The Hogwarts Express is where it all began — where a young boy met strangers that became the best of friends and spun an industry that’s larger than life. It’s no wonder that Stephan Niehoff and his two daughters put special effort into recreating a beloved representation of an iconic element from their favourite franchise. Lifting elements from the LEGO set 4841, but improving it to give rough edges a more rounded curve and adding delightful details such as the handles of the carriages and a revamped undercarriage, all make this build a worthy representation of what could be a proper train set for a Harry Potter fan to truly appreciate.
The transformation does not end superficially on the outside, but the carriages inside get a more appropriate facelift to the delight of our Harry and Hermione minifigure passengers!
Both my father and my grandfather were train drivers, so you could say trains are in my blood. When I saw this incredibly accurate classic steam engine by Britishbricks, I just had to share it. In Great Western Railway dark green, this beauty is very reminiscent of the classic British engines from the 1950s and 60s. There are so many things to enjoy about this beauty: check out the tip of the pirate hook and black sausage front buffer, along with the LEGO rubber bands as ribs around the boiler. From the working wheel assembly and Power Functions all the way to the tail of the coal tender, this spectacular replica has steamed its way into my heart.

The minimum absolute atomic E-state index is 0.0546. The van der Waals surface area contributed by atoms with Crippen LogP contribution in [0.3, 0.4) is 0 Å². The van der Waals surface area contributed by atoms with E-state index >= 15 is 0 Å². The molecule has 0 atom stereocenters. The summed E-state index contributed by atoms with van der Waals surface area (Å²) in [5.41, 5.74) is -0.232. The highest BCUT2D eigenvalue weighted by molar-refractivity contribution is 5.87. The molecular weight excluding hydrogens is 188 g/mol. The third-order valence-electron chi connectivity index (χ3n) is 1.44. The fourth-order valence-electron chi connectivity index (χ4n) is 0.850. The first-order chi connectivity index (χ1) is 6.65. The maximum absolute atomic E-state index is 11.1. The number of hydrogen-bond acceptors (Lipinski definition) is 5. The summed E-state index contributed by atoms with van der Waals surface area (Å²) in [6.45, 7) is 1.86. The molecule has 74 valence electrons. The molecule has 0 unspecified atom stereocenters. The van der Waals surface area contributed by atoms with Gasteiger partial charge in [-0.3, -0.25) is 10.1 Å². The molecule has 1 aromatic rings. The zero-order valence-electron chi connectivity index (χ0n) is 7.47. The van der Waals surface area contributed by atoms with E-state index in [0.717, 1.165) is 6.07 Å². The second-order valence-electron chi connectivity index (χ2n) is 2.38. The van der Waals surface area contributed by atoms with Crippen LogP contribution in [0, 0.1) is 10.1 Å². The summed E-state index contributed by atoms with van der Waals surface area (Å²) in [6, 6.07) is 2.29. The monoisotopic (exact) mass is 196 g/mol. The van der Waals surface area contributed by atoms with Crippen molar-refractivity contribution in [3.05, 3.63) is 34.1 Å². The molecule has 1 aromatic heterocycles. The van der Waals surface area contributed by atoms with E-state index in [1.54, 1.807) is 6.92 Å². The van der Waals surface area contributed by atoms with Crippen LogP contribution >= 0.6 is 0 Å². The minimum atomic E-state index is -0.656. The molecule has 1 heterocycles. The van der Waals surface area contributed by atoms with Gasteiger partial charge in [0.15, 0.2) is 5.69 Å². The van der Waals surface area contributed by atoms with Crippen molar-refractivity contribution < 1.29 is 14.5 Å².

Christmas is coming soon! It’s time to set up your decorations, and if you’re like me, that includes your LEGO Holiday Village. This year, LEGO sent us a copy of 10254 Winter Holiday Train, available now. This great addition to your Holiday Village retails for $99.99 USD, and has 734 pieces.
Click here to read more about the Holiday Train!
Polish builder Maciej Drwięga has spent more than 3 years meticulously planning and building this mind-blowing railway diorama. This is one of those LEGO masterpieces which, once noticed, will make you fill a cup with your favorite drink, lean forward, and spend a good half-hour eyeing every little detail.
The highlight of the scene for me is an unremarkable but appealing model of an ST43 locomotive. I love that Maciej has put no logos or symbols on it. The result is a nifty train, featuring a winning combination of sand green, dark green, and yellow.